Hapa: The Face of the Future
“Have you met Kip yet?”
While screening my latest animated Hapa short film, “What Are You Anyways?” at the 2006 Newport Beach Film Festival, in California, every filmmaker I met asked me if I had met Kip Fulbeck, an artist, writer, filmmaker and photographer extraordinaire. Kip is America’s number one Hapa rights advocate and has become quite the celebrity. “Hapa” has become the buzzword used to describe people of mixed racial heritage with partial roots in Asian and/or Pacific Islander ancestry. Derived from the derogatory
Hawaiian term “Hapa Haole”, meaning half white foreigner, Asians of mixed race have started using Hapa as a pride word to describe their beautifully blended backgrounds. Everyone I talk to knows someone who is of mixed Asian decent, and while Hapas currently only make up 0.6% of the total population of the Greater Vancouver District, the mixed-race population is growing at impressive rates. Expanding so fast, that in the not to distant future, Vancouver could find itself with a mixed-race majority. With the rate of interracial marriages on the rise, Hapas are the future faces of the 21st century.
Like myself, Kip Fulbeck is an Asian and Euro-mutt hybrid. Kip, a mix of Cantonese, English, Irish and Welsh, lives in California where he has been making films, art and books on the Hapa experience for over 16 years. I first discovered Kip about a year and a half ago after completing my Hapanimated film. I decided to embark on a quest to seek out the world of Hapa. The one thing I discovered from Googling “Hapa” on the internet was that most people of mixed-race face identity issues, racism and cultural confusion. After more searching, I came across Fulbeck’s website (www.seaweedproductions.com), which ninja-kicked me in the face. Kip is an avid and accomplished filmmaker who created many influential short films about Hapa issues, such as the landmark videofilm, Banana Split (1991), and Lilo and me (2003), where he compares himself to a variety of “ethnically ambiguous” Disney characters such as Pocahontas, Aladdin, Mowgli, and of course, Lilo. The result is an honest and hilarious look at the qualms of being a Hapa. Kip is currently living up to his reputation as the “It” Hapa with his recent launch of a new photo book, Part Asian – 100% Hapa. The launch of his book couldn’t have come at a better time.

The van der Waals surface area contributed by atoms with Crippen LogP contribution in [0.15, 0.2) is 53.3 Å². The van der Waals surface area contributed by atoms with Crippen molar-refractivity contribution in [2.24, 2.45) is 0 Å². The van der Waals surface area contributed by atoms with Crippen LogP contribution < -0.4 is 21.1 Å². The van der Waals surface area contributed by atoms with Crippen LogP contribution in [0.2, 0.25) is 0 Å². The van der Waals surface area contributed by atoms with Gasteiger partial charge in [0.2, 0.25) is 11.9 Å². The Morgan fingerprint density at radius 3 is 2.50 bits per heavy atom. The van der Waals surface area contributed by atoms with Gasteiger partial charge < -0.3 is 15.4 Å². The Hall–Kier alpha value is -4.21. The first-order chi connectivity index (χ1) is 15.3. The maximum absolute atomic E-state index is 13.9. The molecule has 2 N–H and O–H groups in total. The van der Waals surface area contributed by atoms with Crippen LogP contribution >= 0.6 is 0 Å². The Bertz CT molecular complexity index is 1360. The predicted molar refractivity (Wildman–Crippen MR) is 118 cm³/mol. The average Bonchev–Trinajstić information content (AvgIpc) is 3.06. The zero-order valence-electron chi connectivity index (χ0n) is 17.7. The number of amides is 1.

Hapas are a recent trend in the media. The appeal of Asian mixed-race models and actors, with their almond-shaped hazel eyes and freckled tan skin, lies in how they represent the everyman. Intrigue is also provoked when someone’s background is ambiguous. Furthermore, there is an exoticism in being multiracial, and Hapas ask us to question issues of purity, racism, and self. Prominent Hapas, such as Keanu Reeves and Tiger Woods, can be found throughout film, television, the arts, and sports, but ultimately there is little mainstream awareness focusing on issues of mixed-race and identity. Considering Canada is the land of multiculturalism, shouldn’t there be some focus on the kids who are the product of this diverse intermixing?
Fulbeck’s battle is to develop a concrete identity for the koala bear haired, perma tanned Brandon Lee loving, Hapas of the world. Why do multiracial people even need an identity? I grew up in Kelowna, BC, being a mixed Japanese and Euro-mutt. In other words, Hapa. Learning the term “Hapa” has given me an identity after years spent dealing with people always asking me what I am and living with the nickname, “Super Nip”. My entire life has been spent insisting to people that I am not Mexican, Aboriginal, Brazilian or Hawaiian but half-Japanese. Most Asian cultures have their own derogatory words for us halfers. In countries like Vietnam, con-lai means half-breed and Bui doi, is used to describe half-White, half-Vietnamese individuals, although when translated, it means “dust of the earth”. People of mixed blood are called ‘hue xue’ in Mandarin and ‘honhyeol’in Korean. Even in North America, people use words like Haafu to describe half-Japanese kids or Chindian to describe those who are half-Chinese and half-Indian. Some Asians of mixed decent use words like Halvsies, Halfers, Multiracial, Biracial, or Eurasians to describe themselves. If mixed-race Asians and part Asians have to be called something, it might as well be a word that we can use to unite us. Hapa is just that word.
While on my first visit to Kip’s website, I noticed a link to “The Hapa Project”, a photography project. In sheer wonderment, I gazed at amazing photos of Hapas of all ages looking intensely into the camera that I could see their life stories reflected in their eyes. Each photo is framed from the shoulders up – raw, naked, void of expression – against a glowing white background. Under each photo each participant answered the question, “What Are You?” in their own handwriting. Each response is completely unique, emotional, creative and beautiful.
In particular, one photo of a young boy, who was of Filipino, Mexican and Irish decent, struck me. He answered in broken cursive writing, “I am a very little boy in 5th grade that has no friends.” I sat at my computer and cried. I knew his sadness because I was that same boy with hair that would never lie flat. Looking through the photos, I was suddenly struck with a realization: I had finally found my tribe - a tribe of exotic, ethnically ambiguous mutts.